The meaning attached to a place is complex, and the Story Walk reflects this by celebrating the stories of the area through the voices of people who have lived and worked there, now and in the past.

As well as drawing on historical research, we will work with local community groups to collect untold local stories, past and present, building a picture of the area that is layered with memories.

4. Grotto 42 by FFLO, Local Works Studio, Allt Engineering and Anna Reading

“Please, spare a copper, For my grotter, Only a ha’penny please” (Olde Wandsworth saying)

For Grotto 42 We thought of tunnels through the landscape, holes in the ground, then caves and their adornment. And our minds turned to the shell Grottos of rococo English gardens and their Italian renaissance precursors, allegorical journeys into a magical underworld.

We would build the two tunnel entrances as fabulous sparkling arches, formed of ‘Oystercrete’, a sustainably sourced material made from Oyster shells, waste of the local restaurant trade, baked at a low temperature on flaming ricks to form a naturally sparkling lime cement of varied hues.

The collection and baking of the shells would be a community event in itself: a theatrical moment of participation in the production of the Grotto arches, and the beginning of the consultation process of creating the magical underworld within.

Grotto 42 is a very sustainable structure. It is made from local waste materials mixed and reassembled, a process everyone can enjoy seeing, and learning if they choose,  to make a beautiful organic structure from waste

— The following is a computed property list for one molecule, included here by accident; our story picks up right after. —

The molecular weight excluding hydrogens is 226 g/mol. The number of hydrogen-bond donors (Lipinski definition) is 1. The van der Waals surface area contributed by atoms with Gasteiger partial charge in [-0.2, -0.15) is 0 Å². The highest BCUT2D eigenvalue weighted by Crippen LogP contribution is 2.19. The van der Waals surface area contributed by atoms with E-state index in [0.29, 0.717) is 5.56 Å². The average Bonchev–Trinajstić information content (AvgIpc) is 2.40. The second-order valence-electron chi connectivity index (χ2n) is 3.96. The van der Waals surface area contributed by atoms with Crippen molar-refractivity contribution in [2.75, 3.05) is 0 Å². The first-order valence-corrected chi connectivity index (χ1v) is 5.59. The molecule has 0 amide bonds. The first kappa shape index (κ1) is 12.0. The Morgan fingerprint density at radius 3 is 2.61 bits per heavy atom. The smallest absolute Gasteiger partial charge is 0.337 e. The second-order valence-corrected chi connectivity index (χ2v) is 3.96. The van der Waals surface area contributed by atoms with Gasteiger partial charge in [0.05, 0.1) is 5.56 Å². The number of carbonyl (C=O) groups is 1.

The monolithic oystercrete arches of grotto 42 would be built, free standing off the face of the viaduct, a sparkling shellwork invitation to a brief journey through the underworld. Shell structures, made of a shell based cement forming shell grottos.

5. Tunnel Visions by Projects Office

This co-design project will bring the diverse and growing local community together to create a bold new identity for Nine Elms. Our colourful proposals will celebrate the area’s rich history, empower residents and visitors to explore the area on foot or by bike, and invite them to contribute directly to an exciting local landmark that celebrates the area today.

With a nod to Nine Elms’ railway heritage, we’re reimagining traditional railway station ‘daggerboards’ to create a new design language. We’ll work with school children, residents and traders to design new daggerboards for Nine Elms. Using simple paper-cutting techniques – either in facilitated workshops or following online instructions – participants will create their own beautiful repeat patterns which will be applied to intricately cut timber façades.

We’ve created a flexible kit of parts and will work with the local community to select preferred elements to create a visual connection from Ponton Road to the new tube station. Additional elements can be added or relocated as required, or as the local context changes.